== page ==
One of the biggest benefits that companies receive from utilizing cloud services in their technology portfolio is the relative ease by which they can accept updates from vendors and install them into the company’s environment. The change management process no longer requires robust analysis, testing and implementation planning – most changes can be enabled with a simple click of a button (and sometimes even that isn’t required). Without the rigorous change management reviews, it is easy for IT staff to forget that they are still the ones accountable for the benefits and risks that these updates present and due-diligence is still required. In modern change management for cloud services, release notes are more important than ever.
Understand what you’re getting
The release notes that accompany cloud service updates should provide a clear outline of the changes included in the release version, the problems that are being resolved and the new features being introduced. Many of these changes will be benign ‘hygiene’ fixes but others may require changes to technical configurations, re-testing of customizations and/or training communication to end users. As cloud services become more integrated with other components within your IT environment, the understanding what you are getting and whether you need to take action becomes more important
Learn about new tips and tricks
Major service releases are often accompanied by a lot of fanfare from cloud service vendors, highlighting big shiny new capabilities. Smaller releases and patches on the other hand frequently come and go with little if any mention other than the release notes provided to technical staff. Ironically, some of the most useful and valuable features that end-users could benefit from arrive silently in small patch releases. Release notes are the key to uncovering these hidden gems and mining the productivity-enhancing features so your users can get the maximum benefit from the company’s cloud service investments.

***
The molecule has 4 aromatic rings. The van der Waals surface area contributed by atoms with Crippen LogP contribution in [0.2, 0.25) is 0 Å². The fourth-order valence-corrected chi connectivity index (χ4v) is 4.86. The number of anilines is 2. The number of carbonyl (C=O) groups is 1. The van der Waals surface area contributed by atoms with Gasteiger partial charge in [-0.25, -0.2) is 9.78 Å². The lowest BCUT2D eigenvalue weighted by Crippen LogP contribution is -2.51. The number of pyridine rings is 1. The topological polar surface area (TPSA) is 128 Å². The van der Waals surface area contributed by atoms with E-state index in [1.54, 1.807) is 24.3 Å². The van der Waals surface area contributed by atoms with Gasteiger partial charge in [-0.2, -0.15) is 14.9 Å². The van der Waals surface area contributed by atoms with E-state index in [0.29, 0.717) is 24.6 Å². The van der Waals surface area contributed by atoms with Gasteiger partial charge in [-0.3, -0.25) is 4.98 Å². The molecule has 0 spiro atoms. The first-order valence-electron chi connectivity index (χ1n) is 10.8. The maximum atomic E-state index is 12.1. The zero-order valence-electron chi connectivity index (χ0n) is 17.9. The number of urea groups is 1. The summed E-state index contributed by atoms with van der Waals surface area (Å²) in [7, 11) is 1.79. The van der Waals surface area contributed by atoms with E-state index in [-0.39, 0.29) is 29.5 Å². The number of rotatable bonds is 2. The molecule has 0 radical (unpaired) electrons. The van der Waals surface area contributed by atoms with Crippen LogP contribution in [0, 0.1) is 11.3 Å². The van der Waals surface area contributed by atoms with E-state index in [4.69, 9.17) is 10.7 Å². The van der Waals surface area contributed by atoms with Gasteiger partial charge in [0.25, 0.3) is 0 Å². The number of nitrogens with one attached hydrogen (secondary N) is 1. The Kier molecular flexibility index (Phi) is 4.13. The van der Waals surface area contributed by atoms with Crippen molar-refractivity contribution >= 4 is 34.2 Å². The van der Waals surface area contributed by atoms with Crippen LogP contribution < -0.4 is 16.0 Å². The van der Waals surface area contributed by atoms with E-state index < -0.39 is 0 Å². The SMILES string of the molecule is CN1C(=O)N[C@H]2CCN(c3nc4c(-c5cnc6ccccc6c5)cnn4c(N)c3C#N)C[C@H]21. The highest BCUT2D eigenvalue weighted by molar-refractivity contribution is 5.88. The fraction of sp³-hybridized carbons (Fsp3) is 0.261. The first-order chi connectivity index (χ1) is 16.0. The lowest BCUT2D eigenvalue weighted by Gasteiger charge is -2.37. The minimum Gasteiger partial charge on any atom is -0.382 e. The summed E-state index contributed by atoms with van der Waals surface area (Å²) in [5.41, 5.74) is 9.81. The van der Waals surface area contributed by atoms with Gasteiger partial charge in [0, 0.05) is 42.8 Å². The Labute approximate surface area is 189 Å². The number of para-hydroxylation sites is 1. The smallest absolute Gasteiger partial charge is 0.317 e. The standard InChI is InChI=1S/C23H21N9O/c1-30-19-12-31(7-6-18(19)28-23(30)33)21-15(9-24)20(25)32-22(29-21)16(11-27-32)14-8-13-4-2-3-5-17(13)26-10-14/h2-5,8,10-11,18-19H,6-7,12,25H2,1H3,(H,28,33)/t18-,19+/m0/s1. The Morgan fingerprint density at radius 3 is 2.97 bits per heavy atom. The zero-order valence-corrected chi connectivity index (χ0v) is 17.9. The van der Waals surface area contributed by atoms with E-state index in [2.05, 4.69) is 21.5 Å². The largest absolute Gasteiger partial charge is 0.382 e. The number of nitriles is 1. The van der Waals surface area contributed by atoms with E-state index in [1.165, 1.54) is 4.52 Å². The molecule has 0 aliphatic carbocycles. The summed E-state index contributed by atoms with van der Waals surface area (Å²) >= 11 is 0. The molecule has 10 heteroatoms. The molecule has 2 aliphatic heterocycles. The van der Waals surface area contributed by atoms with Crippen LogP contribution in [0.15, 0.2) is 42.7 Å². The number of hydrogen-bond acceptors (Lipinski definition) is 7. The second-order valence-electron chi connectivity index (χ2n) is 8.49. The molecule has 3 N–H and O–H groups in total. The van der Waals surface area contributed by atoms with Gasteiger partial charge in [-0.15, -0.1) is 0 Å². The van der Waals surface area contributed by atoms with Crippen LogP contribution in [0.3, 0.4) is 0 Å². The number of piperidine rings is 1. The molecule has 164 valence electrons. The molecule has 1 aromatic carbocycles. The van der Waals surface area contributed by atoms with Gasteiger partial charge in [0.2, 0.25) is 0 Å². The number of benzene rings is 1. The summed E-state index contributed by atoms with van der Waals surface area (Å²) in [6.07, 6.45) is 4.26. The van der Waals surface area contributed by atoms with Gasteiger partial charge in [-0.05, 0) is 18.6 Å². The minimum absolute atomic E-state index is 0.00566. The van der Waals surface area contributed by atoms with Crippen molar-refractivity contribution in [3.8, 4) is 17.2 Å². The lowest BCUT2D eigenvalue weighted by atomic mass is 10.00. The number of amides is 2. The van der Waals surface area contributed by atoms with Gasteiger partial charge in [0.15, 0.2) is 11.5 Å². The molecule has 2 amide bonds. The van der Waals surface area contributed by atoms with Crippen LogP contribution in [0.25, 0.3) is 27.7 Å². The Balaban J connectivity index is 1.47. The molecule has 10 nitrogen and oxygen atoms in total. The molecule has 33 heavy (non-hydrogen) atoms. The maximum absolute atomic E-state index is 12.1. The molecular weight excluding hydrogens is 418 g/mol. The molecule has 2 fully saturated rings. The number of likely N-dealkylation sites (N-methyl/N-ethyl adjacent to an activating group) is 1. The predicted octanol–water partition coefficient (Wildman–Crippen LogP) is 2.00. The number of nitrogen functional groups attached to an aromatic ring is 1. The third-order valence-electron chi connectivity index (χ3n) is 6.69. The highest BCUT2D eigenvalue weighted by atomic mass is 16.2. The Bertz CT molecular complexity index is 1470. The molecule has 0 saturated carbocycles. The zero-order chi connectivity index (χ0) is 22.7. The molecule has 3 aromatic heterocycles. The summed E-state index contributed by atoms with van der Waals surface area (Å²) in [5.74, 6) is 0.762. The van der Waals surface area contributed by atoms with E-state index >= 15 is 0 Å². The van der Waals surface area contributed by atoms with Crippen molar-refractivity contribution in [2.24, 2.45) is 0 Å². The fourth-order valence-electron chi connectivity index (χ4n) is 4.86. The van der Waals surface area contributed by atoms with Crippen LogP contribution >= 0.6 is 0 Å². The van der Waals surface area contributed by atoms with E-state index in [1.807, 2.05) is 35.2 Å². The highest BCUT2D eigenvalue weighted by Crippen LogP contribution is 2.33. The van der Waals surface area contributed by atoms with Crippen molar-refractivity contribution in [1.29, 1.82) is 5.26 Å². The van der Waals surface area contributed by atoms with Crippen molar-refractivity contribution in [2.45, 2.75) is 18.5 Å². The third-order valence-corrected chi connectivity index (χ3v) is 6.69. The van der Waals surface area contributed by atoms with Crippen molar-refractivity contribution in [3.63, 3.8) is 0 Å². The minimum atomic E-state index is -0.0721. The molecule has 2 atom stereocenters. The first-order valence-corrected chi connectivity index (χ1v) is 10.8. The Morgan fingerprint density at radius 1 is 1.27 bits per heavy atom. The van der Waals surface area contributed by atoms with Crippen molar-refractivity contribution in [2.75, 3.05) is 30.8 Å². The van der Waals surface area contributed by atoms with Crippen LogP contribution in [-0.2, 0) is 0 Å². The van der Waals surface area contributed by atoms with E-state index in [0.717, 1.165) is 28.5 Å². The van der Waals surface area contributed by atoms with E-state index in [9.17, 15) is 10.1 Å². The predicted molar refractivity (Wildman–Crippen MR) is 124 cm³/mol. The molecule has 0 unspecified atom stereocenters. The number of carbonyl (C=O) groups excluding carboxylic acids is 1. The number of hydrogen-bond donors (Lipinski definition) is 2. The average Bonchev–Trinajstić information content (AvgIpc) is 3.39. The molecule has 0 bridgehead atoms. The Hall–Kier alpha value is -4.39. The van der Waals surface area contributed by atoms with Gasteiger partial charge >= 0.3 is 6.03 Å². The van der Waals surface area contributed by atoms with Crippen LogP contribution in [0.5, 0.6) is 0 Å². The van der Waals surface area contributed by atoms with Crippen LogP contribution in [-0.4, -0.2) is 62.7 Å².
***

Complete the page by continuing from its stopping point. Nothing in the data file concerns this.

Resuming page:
Identify potential risks elsewhere
Some IT professionals believe that cloud services (particularly SaaS offerings operated by suppliers) have already been tested prior to release and they don’t need to worry about patches breaking something in their environment. This perspective is somewhat true but has a couple of glaring flaws. Cloud services should be thought of as ‘black box’ software. Suppliers are responsible for testing and ensuring the things inside the box are working correctly. Your IT staff are responsible for the interfaces between the cloud services and other components in your environment (things coming in and out of the box) but more importantly… they are responsible for ALL of the boxes/components that make up your company’s IT environment.
The most important thing that your technical staff should be learning from reading release notes is: “what are the risks that suppliers have fixed in one place that I may need to address in others?” Release notes often include mention of security risks, infrastructure configuration issues, architecture problems that could impact performance and regulatory changes required for compliance. Because each of your cloud service vendors will have analyzed risk situations differently and addressed them in their own unique way, comparing release notes can be an effective and inexpensive way to assemble an overall technology risk profile for your company.
Don’t just “Click to Accept”
It may be tempting the next time you encounter an update from a cloud provider to ignore the release notes and click the button to start the installation, but by doing so you will be missing out on some critical insights about environmental risk, new features, and unanticipated impacts. Instead, take a moment to read through the notes, understand them, and record them in your CMDB for future reference. Release notes are the key to modern change management for cloud services and more important than ever.
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